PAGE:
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Saving for retirement is important, but it’s also crucial to stay informed! Now that it’s Financial Literacy Month, we thought it would be the perfect time to discuss some things you need to know.

There’s an old saying that goes something like, “What you don’t know can’t hurt you.” You might have even used it, maybe when you came home past curfew without your parents finding out or poured your juice into the plant when no one was watching. And sure, no one being the wiser might have worked when you were young, but in retirement, what you don’t know actually CAN hurt you.

It’s important to stay informed about not just past trends, but also what you should expect as you make your way through that exciting phase of your life. It can give you a better chance to prepare for obstacles and implement a plan to overcome them. It can also help you take advantage of opportunities, especially as you look to make your money last for a quarter of a century or longer. Let’s go over five things you need to know about retirement.

  1. Market Downturns WILL Happen [1,2]

When you spend between 25 and 30 years or longer in retirement, it’s not a question of “if” you’ll encounter market downturn; it’s a question of “when.” These declines are typically referred to as “bear markets,” which are defined as market drops of 20% or more. If we use the S&P 500 as an indicator of bear markets, there have been 12 instances of significant market decline since the index’s inception in 1957. That means you should expect to face some adversity in the market once every five or six years. So, what are your options?

Well, historically, patience has been the best way to overcome market adversity, as long-term outlooks have always trended upward. It can also be helpful to work with a financial professional who can tailor your portfolio to your goals and tolerance for risk. If you’re more comfortable with risk or have a longer timeline to retirement, you may have more assets invested in the market, whereas those approaching retirement are usually advised to shift more of the portfolio into assets that are fixed, like bonds or bond alternatives.

Rebalancing your portfolio and creating a customized retirement plan as you approach retirement is advised, especially to mitigate sequence of returns risk. Sequence of returns risk is the risk of retirees facing market downturn in the few years prior or the first few years of retirement, meaning they take greater losses on greater asset totals. Again, working with a financial professional to find ways to mitigate sequence of returns risk can be helpful. Sometimes this is done by creating a stream of income with part of your retirement assets to cover your living expenses. This allows you to wait out bear markets with your remaining assets which might remain directly invested in the market.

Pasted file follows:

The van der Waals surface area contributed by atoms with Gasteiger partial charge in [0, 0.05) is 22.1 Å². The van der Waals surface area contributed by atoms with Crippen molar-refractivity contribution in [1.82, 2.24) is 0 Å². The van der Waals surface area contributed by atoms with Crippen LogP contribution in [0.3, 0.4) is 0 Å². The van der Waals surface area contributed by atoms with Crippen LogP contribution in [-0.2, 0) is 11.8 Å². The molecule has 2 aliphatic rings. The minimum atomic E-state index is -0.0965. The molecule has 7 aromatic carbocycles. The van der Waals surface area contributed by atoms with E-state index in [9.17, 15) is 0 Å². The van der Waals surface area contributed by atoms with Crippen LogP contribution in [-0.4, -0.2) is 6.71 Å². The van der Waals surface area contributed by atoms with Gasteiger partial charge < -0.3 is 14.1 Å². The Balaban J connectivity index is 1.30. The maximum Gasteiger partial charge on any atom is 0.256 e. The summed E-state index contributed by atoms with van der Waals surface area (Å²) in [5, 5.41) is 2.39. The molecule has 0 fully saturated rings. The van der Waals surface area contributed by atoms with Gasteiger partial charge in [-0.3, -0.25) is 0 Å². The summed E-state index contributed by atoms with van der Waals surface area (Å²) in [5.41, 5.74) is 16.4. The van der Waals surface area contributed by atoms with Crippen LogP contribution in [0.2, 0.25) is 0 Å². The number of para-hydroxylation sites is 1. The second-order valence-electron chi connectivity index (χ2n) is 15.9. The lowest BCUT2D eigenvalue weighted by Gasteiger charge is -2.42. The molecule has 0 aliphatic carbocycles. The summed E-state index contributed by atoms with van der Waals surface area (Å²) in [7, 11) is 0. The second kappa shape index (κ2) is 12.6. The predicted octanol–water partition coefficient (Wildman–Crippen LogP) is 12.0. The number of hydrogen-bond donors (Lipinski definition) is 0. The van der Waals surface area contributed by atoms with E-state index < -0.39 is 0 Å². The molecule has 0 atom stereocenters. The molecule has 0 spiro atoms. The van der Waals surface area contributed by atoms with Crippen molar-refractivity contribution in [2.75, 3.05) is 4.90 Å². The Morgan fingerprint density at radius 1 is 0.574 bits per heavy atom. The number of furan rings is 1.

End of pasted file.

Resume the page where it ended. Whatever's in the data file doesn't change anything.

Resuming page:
1. Decumulation is Just as Important as Accumulation

Yes, we all want to retire as multimillionaires, hitting on our investments and getting lucrative returns. That period of building your assets, investment and making growth-oriented decisions is often referred to as the “accumulation” phase. However, the fact is, it doesn’t matter how much money you accumulate if you don’t have a plan for how to spend it in the “decumulation” phase, after you retire and no longer have employment income coming in. Oftentimes, that plan includes a strategy to create income for your projected lifestyle, as well as a comprehensive budget dictating where that income will go. Additionally, many factors will play a role in decumulation, including taxation, legislation, your life expectancy, your spending habits and more.

We traditionally recommend getting a good idea of how much you plan to spend on an annual basis. That’s how much income you’ll likely need to create, along with a little bit of wiggle room giving you the freedom to cover emergencies or other unexpected expenses. The best way to do this is often by assessing your goals for retirement, then estimating the amount of money you’ll need to achieve them. Then, we can build a budget for you to strictly adhere to in retirement. It’s important to understand that if you start planning for retirement once you’re already there, it might be too late. If you’ve become accustomed to your lifestyle, it can be difficult to make cuts, especially when some retirees actually need more money in retirement than they did while they were working, leading us to our next point.


If you have any questions about how you can properly plan for retirement, please contact Dale Kelly at PCIA Mid-South by calling (901) 244-5099.







6000 Poplar Ave., Ste 250
Memphis, TN 38119
Call: (901) 244-5099